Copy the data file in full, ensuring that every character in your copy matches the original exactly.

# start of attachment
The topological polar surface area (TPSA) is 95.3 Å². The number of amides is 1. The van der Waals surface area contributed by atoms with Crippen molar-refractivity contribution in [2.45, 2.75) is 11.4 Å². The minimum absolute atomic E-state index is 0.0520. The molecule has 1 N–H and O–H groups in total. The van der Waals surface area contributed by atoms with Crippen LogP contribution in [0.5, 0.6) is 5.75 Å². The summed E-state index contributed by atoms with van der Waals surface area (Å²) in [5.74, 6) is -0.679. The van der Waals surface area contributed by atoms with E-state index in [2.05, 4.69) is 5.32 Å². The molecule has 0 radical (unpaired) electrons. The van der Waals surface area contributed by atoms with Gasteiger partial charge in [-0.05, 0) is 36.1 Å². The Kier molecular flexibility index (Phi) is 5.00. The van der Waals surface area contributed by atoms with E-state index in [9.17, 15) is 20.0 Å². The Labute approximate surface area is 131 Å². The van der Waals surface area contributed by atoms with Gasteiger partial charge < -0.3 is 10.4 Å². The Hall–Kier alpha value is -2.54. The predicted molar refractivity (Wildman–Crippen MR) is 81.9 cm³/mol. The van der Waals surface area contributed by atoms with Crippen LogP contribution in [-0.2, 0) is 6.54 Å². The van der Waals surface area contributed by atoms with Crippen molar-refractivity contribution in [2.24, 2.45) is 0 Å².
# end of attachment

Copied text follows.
The topological polar surface area (TPSA) is 95.3 Å². The number of amides is 1. The van der Waals surface area contributed by atoms with Crippen molar-refractivity contribution in [2.45, 2.75) is 11.4 Å². The minimum absolute atomic E-state index is 0.0520. The molecule has 1 N–H and O–H groups in total. The van der Waals surface area contributed by atoms with Crippen LogP contribution in [0.5, 0.6) is 5.75 Å². The summed E-state index contributed by atoms with van der Waals surface area (Å²) in [5.74, 6) is -0.679. The van der Waals surface area contributed by atoms with E-state index in [2.05, 4.69) is 5.32 Å². The molecule has 0 radical (unpaired) electrons. The van der Waals surface area contributed by atoms with Gasteiger partial charge in [-0.05, 0) is 36.1 Å². The Kier molecular flexibility index (Phi) is 5.00. The van der Waals surface area contributed by atoms with E-state index in [9.17, 15) is 20.0 Å². The Labute approximate surface area is 131 Å². The van der Waals surface area contributed by atoms with Gasteiger partial charge < -0.3 is 10.4 Å². The Hall–Kier alpha value is -2.54. The predicted molar refractivity (Wildman–Crippen MR) is 81.9 cm³/mol. The van der Waals surface area contributed by atoms with Crippen LogP contribution in [-0.2, 0) is 6.54 Å². The van der Waals surface area contributed by atoms with Crippen molar-refractivity contribution in [2.24, 2.45) is 0 Å².